Once you purchase the SDI/NDI module you’ll need to head over to your display settings to pick which output you want to send over NDI. Unfortunately, you can only send one. If you are using a Dulahead2go that only has two outputs, you’ll click the left or right arrows shown circled above. For the 1st output click the left arrow and for the 2nd click the right. If you are using a Tripplehead2go you’ll use the left, right, and middle square buttons. Left is output 1, the square is output 2, right is output 3. I will say this way is much higher quality and it supports transparency.

Back to the free way though… In OBS for example all you need to do is scale the Pro Presenter NDI layer so that it matches the height of the scene frame. Then shift it left and right to show the part of the multiscreen output you want to show. The even even cooler part is that you can use the same NDI source multiple times! That means you can have all three of the multiscreen outputs as different layers on the same scene or other scenes.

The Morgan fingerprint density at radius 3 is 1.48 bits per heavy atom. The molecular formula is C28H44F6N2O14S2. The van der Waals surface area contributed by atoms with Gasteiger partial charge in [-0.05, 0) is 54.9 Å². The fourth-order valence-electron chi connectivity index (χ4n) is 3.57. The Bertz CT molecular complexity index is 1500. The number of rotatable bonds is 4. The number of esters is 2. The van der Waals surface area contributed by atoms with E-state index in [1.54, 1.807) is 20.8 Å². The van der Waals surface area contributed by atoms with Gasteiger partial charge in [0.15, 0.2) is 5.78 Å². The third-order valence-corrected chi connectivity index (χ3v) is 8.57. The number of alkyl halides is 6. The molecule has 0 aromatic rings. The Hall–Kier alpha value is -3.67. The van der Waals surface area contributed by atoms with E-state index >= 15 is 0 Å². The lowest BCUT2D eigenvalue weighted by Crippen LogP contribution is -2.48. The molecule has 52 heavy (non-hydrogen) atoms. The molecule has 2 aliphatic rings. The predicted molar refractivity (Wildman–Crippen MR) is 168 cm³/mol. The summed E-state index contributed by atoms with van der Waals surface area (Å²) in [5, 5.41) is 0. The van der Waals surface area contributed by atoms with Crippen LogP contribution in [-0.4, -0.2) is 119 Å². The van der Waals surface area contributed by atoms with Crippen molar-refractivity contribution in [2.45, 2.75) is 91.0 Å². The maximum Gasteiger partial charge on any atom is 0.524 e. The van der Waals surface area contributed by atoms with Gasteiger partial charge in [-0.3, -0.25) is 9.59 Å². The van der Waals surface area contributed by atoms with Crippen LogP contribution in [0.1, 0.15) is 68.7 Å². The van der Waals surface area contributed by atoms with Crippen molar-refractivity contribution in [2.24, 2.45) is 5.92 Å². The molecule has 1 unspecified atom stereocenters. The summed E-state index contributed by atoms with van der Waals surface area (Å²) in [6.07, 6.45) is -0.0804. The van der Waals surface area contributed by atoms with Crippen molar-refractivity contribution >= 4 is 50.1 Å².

Ok, this is all cool but I want it to do more.



It does more!! There are PTZ cameras that support ndi natively. (PTZ Stands for Pan Tilt Zoom) With only a single network cable connected to each one of these cameras it gets:

1.) Power (POE) 
2.) Video Signal 
3.) Audio Signal (Which you probably wouldn’t need)
4.) Tally Light (The little red light that shows which camera is live)
5.) Pan, Tilt, and Zoom control

That’s magic!

Check out these two NDI supported cameras, they are both really cool!

Already have a camera you like?

If you already have a camera and would like it to use NDI no problem! This device will covert hdmi or sdi to an NDI stream. It even has a red bar that lights up when the camera is the source currently being used by your switcher hardware or software (It’s called a Tally Light). That can help your subject know which camera to look at.

Let me know what you think!

Please comment below if you have any questions. I’m pretty excited about this so there might be some info left out. If you’ve used NDI and I was totally wrong about something let me know. Got any tips?

Also if you wouldn’t mind, hit me up on our social pages! Thanks!

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Austin Thomas

Austin Thomas

Austin has been doing audiovisual work in churches for well over 10 years. He is experienced in all aspects of production, from live events to producing engaging content. You can see some of his work at austinparrishthomas.com